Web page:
You Will Be Found

I was surprised to discover that Children’s Mental Health Week was only launched in 2015 and, as we are all well aware, for 1 of 6 of those years, children have been living in a pandemic. But I was struck more by another 1 in 6 statistic. Place2Be, the organisation behind Mental Health Week for kids, states that 1 in 6 children have a diagnosable mental health condition. That’s 5 children in every primary school class of 30 and 40 children in every secondary school year of 240.

As we approach a year of pandemic measures and lockdown, mental health in children has come to the fore of discussion. What we see now is the media discussing mental health everyday, without fail, on either TV, radio, in the press or online.

The message is clear. Talking about mental health is key and more specifically, talking about a problem should be admired as a strength, not a weakness. When something doesn’t feel quite right, however seemingly insignificant, children should be encouraged to speak up and say I don’t feel great. They need to know that if they call out for help, they are one step further forward to feeling a little less alone.

Accepting you are not infallible is healthier than bottling it up. If you give the impression you’ve got it all together when you haven’t, like a time bomb, when you least expect it, you will go bang.

A couple of years ago when I asked in a shop for a non fiction book about mental health for children, I was saddened to find only one, but ‘Looking After Your Mental Health’ by Alice James and Louie Stowell, in my opinion, gets it spot on. The science of the brain is addressed straight away. Children need to understand that our brains are complicated. It’s our body’s control centre and hormones and neurotransmitters cause all our feelings and emotions. When hormones go off in the body, how you feel depends on the different chemicals firing through your brain. The tiniest imbalance can throw your body and mind completely. It’s a shame some medical professionals out there don’t pick up this book and open their minds to a bit of simple science.

The biggest problem with mental health is that we can only experience the world through our own minds. Therefore no one should question what we vocalise, to explain what we feel. If you had a pain in your arm, would a doctor tell you that it’s actually your foot? If you went to an optician with a problem with your eyes, would they tell you it’s actually a problem with your hearing?

Inside Out was a children’s film with a mental health theme released about 5 years ago. There was some controversy at the time as to whether the subject was suitable for children. Perhaps the discussions it triggered about emotions and the way our mind works was harder to deal with for the adults, rather than the children watching the film.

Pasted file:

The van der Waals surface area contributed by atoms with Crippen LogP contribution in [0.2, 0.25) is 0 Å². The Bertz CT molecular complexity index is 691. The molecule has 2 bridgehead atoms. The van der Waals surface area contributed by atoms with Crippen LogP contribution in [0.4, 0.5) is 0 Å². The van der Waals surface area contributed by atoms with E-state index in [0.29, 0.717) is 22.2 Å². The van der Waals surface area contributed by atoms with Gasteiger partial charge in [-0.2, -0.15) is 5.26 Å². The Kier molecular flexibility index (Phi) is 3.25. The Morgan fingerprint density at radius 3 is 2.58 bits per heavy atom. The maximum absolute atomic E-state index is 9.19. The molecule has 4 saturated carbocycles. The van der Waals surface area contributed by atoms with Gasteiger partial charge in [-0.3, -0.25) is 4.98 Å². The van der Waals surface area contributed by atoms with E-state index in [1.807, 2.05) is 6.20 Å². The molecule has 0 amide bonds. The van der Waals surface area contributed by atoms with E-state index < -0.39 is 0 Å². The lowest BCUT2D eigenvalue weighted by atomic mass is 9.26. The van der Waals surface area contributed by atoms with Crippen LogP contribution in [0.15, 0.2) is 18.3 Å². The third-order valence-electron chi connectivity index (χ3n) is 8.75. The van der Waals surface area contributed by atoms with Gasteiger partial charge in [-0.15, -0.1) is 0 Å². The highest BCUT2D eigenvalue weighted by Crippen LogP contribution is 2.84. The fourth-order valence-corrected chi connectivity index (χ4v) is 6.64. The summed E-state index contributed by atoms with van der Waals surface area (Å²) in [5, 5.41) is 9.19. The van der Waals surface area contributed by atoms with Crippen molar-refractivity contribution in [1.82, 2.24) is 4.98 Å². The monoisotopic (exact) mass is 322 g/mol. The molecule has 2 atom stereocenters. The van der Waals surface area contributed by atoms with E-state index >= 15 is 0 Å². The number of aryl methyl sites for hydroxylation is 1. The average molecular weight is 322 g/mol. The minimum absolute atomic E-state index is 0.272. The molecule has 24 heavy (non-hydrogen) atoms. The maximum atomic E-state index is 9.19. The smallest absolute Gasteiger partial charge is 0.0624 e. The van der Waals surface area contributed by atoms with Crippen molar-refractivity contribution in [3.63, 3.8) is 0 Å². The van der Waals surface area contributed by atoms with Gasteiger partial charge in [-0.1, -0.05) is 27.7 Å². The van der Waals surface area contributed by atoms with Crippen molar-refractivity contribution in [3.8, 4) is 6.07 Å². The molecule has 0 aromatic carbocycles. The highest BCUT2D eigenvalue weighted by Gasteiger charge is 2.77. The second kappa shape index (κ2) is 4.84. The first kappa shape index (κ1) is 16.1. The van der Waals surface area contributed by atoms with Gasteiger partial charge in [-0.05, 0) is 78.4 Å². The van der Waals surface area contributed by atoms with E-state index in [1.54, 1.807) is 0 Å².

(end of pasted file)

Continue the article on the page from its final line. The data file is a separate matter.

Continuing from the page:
What is ironically uplifting is that sadness rather than joy emerges as the hero of the film and that is because sadness as an emotion connects deeply with people, which is a critical component of happiness. Positive emotions such as joy are definitely part of the recipe for happiness, but not everything.

Research shows that people with positive and negative emotions, have better mental health. The more people strive for happiness, the greater the chance that they’ll set very high standards for themselves and feel disappointed—and less happy—when they’re not able to meet those standards.

At one time or another, many of us have probably wondered what purpose sadness served in our lives. I asked myself that question many times in my toughest hours but it’s quite simply made me who I am.

I think it’s very important for children to look back at history and learn about those who had mental health issues – Winston Churchill, Abraham Lincoln, Martin Luther King and Beethoven to name just a handful. Then we move towards the modern day and read about Adele and J.K. Rowling and their struggles with depression. Then we look at the much younger generation, Demi Lovato, Jesy Nelson, Zayn Malik, Billie Eilish and Kendall Jenner, all who seem on the surface to have everything, but what is everything? Is it popularity, fame, fast cars, big houses, hundreds of millions of pounds in the bank? But none of that has made them immune from experiencing mental health issues.

What we need to take from the list of people above is that below the superficial benefits of success, they are a group of creative, intelligent and talented individuals. That is what children should be aspiring to. Whatever’s going on in their minds, it has contributed to the brain they have and the talent they have shown and that is not a lesser group of people to want to be like.

As a teacher for a number of years, I spent many hours talking to all ages of pupils about their worries and what I learnt is one thing; children need a non judgmental ear and some self belief in being, as the Duchess of Cambridge said for Mental Health Week, the very best versions of ourselves. All you need in life is just one person to listen and for you to be able to say ‘you are my person’.

The quote from The Boy, the Mole, the Fox and the Horse by Charlie Mackesy sums up what children should be taught to understand about mental health.

“Isn’t it odd. We can only see our outsides, but nearly everything happens on the inside”

Children must understand this simple fact – if you invest wisely on your insides, the rest will speak for itself.